The weather broke on Wednesday with thunderstorms, and it’s suddenly ten degrees cooler. Now we’re getting floods because the drains we have were made to handle the climate as it was thirty years ago. Anyway, I killed the wasps, dispersed them first with a shot of WD 40 under the eaves. That gave me a brief window of opportunity to get on the ladder and puff a great gasp of that noxious white wasp powder up the little hole. It did the job, but that’s not to say I feel good about it.

“Men seek retreats for themselves, houses in the country, sea-shores, and mountains; and thou too art wont to desire such things very much. But this is altogether a mark of the most common sort of men, for it is in thy power whenever thou shalt choose to retire into thyself.” Marcus Aurelius AD 121 – 180

Rock on, Marcus.

Thanks for listening

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Sea Pink, Lancashire coastal way, Glasson

The plan was to climb Ingleborough. But it’s a popular hill, and we realized at the last minute it was the half-term holiday. We’d be lucky to get near it or, once on it, we’d be trampled underfoot by herds of stampeding three-peakers. So we diverted to the Lancashire coast, and to Glasson. I wasn’t up to a sweaty climb anyway, felt tired after sleeping a bit funny. The little blue car felt jittery, and it had a bouncy clutch.

“Are you okay?” I asked.

“It’s not me,” it said. “It’s you. Stop driving like you’re half asleep.”

So, nine a.m., the M6 is running thick and fast, just like in the old days. It’s been decided by a consensus that the pandemic is now over. Except it’s not. I had the second AZ jab last week, so I’m as immune as it gets, at least to the known variants. But there are mutations arising everywhere, and no certainty over how infectious, or dangerous they are, vaccinated or not. The World Health Organisation says we’re just going to have to live with it. But on the bright-side, the forecast is good, so everyone’s bound for Blackpool, or the Lakes. The sun shines, we forget our troubles, and make hay.

We sneak off at Junction 32, Broughton Bridge, and pick up the A6, north, pausing briefly here to drop the top and let some sunshine in. It’s cool to start, but the morning warms as we travel the rural lanes, to the coast at Cockerham. After rather a cold and wet May, the season seems to have come upon us suddenly, the hedgerows bursting with growth and colour, as if making up for lost time. Suddenly, it’s summer.

Glasson Harbour

Ten in the morning, and Glasson Harbour is quiet. It’ll fill up with visitors later, but most go no further than the harbour basin to picnic and catch some sun. We’ll be heading south to the marsh at Cockerham, then back along the coastal way. I’ve done this walk every year since 2014, usually on the last Friday of February, and for no particular reason. But early summer is as fine a time as any to be here. The paths, always heavy with mud, mid-winter, are now dust-dry, and the hedgerows are head high in waving white clouds of cow parsley.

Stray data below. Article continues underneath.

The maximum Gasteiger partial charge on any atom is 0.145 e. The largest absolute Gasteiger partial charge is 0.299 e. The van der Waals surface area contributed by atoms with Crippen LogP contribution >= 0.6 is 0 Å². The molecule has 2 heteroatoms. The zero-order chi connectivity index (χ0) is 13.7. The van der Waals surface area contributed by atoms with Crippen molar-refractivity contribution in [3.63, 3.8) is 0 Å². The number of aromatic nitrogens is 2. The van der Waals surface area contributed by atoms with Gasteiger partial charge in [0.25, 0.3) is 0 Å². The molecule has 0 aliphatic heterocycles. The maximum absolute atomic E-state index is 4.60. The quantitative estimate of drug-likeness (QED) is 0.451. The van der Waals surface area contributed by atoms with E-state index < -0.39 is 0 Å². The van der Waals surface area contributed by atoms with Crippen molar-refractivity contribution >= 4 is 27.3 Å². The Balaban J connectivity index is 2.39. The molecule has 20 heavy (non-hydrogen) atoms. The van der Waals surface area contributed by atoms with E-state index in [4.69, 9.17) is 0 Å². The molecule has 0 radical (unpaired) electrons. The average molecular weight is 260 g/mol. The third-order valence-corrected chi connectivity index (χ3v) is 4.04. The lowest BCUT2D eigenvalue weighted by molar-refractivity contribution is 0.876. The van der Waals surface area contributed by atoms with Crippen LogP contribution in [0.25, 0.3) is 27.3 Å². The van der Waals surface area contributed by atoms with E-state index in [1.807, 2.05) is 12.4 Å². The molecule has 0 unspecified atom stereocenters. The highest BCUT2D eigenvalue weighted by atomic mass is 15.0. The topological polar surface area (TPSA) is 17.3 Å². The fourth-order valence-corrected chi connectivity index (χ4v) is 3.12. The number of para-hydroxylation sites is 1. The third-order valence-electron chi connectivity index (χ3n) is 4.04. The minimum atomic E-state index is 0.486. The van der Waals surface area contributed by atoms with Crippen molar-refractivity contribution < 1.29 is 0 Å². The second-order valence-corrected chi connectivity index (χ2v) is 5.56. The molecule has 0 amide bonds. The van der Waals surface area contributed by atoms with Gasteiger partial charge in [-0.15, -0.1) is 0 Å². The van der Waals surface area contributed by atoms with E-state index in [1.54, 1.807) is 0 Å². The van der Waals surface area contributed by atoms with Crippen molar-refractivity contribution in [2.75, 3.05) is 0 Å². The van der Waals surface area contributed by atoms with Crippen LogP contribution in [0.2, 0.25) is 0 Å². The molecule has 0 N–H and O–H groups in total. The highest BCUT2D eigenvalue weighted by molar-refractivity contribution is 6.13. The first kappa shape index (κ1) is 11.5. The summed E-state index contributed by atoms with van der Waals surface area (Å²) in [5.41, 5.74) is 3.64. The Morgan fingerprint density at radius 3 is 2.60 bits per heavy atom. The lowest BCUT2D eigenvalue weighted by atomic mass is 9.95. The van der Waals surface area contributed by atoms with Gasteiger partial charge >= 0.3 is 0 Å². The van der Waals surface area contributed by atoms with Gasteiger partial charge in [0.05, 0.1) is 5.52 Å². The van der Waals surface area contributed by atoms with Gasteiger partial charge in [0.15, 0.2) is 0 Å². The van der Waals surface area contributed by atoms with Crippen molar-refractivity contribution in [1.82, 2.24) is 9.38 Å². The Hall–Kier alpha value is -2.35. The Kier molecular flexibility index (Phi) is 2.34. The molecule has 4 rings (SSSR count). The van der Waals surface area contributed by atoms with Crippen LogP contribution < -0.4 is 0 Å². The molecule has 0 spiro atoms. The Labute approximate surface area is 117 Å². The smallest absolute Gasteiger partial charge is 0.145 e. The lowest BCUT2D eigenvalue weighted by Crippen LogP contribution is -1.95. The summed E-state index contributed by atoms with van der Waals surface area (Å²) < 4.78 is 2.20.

I’ve got the big camera today and a couple of lenses, a wide one and a long one. I’m looking for wide shots of bright meadows, those summer heavy hedgerows, and puffy-cloud skies, as we trace the paths to Cockerham Marsh. Then I want some long ones when we circle back along the coastal way, in particular of the Plover Scar light.

The sheep are out on the marsh, sleepy in the sun, thousands of them, seeking shade or splashing in the tidal creeks. And there’s a profusion of sea pink in the rocks, and along the defences by the abbey. It makes a fine display, and is one of the unexpected highlights of the day.

Thursland Hill

The walk is about seven miles round, so two and a bit hours, and dead flat. The tide is far out, but the air is sea-scented, and heat-shaky, and there are oystercatchers and curlews on the mud-flats. Glasson is sweltering on our return, and bustling. We enjoy coffee and chips at the Lock Keeper’s Rest, before driving home. Top down, summer-scented hedgerows, blue skies and a sense of unhurried motion. It’s why I bought the car. I’m feeling great now, and the car feels super, super normal.

“See,” it says. “I told you it wasn’t me.”

Crook End Farm, Glasson

The M6 southbound is solid, but fast, and we flow with it. Northbound is solid and stationary from Broughton to beyond Leyland, which is my exit. I wonder if everyone is still banking on a day in Blackpool, even as the day slips away to late afternoon. The car ran well, touch wood, still coming up on 95,000. We’re just not getting the same miles in we once did. I’ll wash her off tomorrow. She deserves it, even though she can get a bit grumpy with me when I’m not entirely with it.

The Plover Scar Light, Glasson

Of the photographs I took, the quiet network of paths down to the marsh yielded the best results. They spoke of a balmy English summer, without the cynicism. Those scenes will never look quite the same again, or as fine, as they did today. I’ll use the one looking back to Thursland Hill as background on my laptop. It’ll keep me cosy throughout next winter.

None of the shots of the Plover Scar light really did it justice. I think you need the golden hour for that one. You need a long lens, a tripod to steady it, and the patience to find a leading line, with the tide in the right place to add a mirror for the flaming sky. I can picture it my head, but I’ll leave that one for the locals to pick their evening. I’m sure you’re not stuck for fine sunsets out here.